The same day as the vigil, Florida Governor Ron DeSantis signed a bill into law that will allow public school districts in the state to arm their teachers. This new law came as a response to the shooting last year at Marjory Stoneman Douglas High School in Parkland Florida which killed 17 people.
The combination of politics and gun violence in schools creates a very sticky situation. Some students affected by school shootings use their platforms to advocate for a certain agenda, like David Hogg and Emma Gonzales, who were survivors of the Parkland shooting and have become prominent activists.
However, the walkout at the vigil last night shows that many students and communities who are forced to live through these tragic experiences just want to remember and mourn, making it extremely difficult to determine how to move forward.
Editor’s Note: At Rogue Rocket, we make it a point to not include the names and pictures of mass murders or suspected mass murderers who may have been seeking attention or infamy. Therefore, we will not be linking to other sources, as they may contain these details.
Nearly 700,000 People to Lose Food Stamp Aid Under New Policy
- A new rule was finalized on Wednesday that tightens work restrictions for the federal food stamp program.
- The U.S. Department of Agriculture estimates that 688,000 people will be cut from the program when the rule takes effect next year.
- Those in favor of the change argue that it will push unemployed individuals to find jobs, while critics say it will hurt them more than it will help them.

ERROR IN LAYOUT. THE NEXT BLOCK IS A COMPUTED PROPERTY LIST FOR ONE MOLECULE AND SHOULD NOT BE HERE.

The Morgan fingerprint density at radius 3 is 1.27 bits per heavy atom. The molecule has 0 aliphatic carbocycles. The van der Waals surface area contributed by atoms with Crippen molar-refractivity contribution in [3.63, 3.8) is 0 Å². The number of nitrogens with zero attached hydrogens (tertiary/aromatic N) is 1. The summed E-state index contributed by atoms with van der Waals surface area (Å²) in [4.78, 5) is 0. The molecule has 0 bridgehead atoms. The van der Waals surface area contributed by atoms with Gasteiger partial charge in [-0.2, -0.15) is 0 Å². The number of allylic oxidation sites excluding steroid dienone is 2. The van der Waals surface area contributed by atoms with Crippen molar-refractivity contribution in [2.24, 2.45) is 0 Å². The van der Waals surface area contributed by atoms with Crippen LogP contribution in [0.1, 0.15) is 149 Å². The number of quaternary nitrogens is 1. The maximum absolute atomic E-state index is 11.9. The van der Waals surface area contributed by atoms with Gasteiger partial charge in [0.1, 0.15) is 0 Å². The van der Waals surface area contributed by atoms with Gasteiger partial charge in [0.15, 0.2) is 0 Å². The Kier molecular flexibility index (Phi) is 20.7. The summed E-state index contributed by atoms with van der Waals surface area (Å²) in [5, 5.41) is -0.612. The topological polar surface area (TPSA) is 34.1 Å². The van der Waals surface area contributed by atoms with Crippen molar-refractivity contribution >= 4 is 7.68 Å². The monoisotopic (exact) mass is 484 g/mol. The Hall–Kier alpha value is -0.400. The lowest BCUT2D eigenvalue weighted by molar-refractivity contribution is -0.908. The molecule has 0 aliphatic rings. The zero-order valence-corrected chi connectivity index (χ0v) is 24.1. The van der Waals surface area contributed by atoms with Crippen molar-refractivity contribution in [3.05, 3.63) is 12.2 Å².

Trump administration finalized a new rule that could remove almost 700,000 people from the federal food stamp program. The rule, announced in a press release on Wednesday, creates stricter work requirements for the Supplemental Nutrition Assistance Program, or SNAP.
“The U.S. Department of Agriculture’s (USDA) final rule promotes work for able-bodied adults between the ages of 18 and 49 without dependents,” the press release said.
Under current regulations, this demographic can receive three months of SNAP benefits throughout a three year period, unless they work or undergo professional training for at least 20 hours a week.
States have had the ability to waive this time limit to account for economic turbulence, and counties with unemployment rates as low as 2.5% were eligible for these remissions. The new rule will make 6% the minimum unemployment rate to qualify for these waivers, according to the Washington Post.
It will take effect on April 1, 2020.
Impact on Americans
While the USDA originally estimated that up to 750,000 people would be cut from SNAP with this change, now they have adjusted that number to 688,000.
The finalized regulation is the first of three proposed measures to limit access to the federal food stamp program. A new study by the Urban Institute found that if the other two rules are approved, nearly 4 million people would lose access to food benefits.
After the new rule was proposed in February, there was an abundance of public comments imploring the administration not to go through with it.
But the USDA was not swayed and held strong in their argument that SNAP should be a form of temporary assistance instead of a long-term lifestyle.
“Government can be a powerful force for good, but government dependency has never been the American dream,” said Sonny Perdue, Secretary of Agriculture. “We need to encourage people by giving them a helping hand but not allowing it to become an indefinitely giving hand.”
Those who support the rule are optimistic that it will push unemployed individuals to find jobs.
“The changes reflect the belief that more Americans can enter and reenter the workforce,” Brandon Lipps, the USDA’s Deputy Under Secretary, told the Washington Post. “So they can know the dignity of work.”
Critics of the change were extremely disappointed upon the news of the rule’s finalization, deeming it a step in the wrong direction.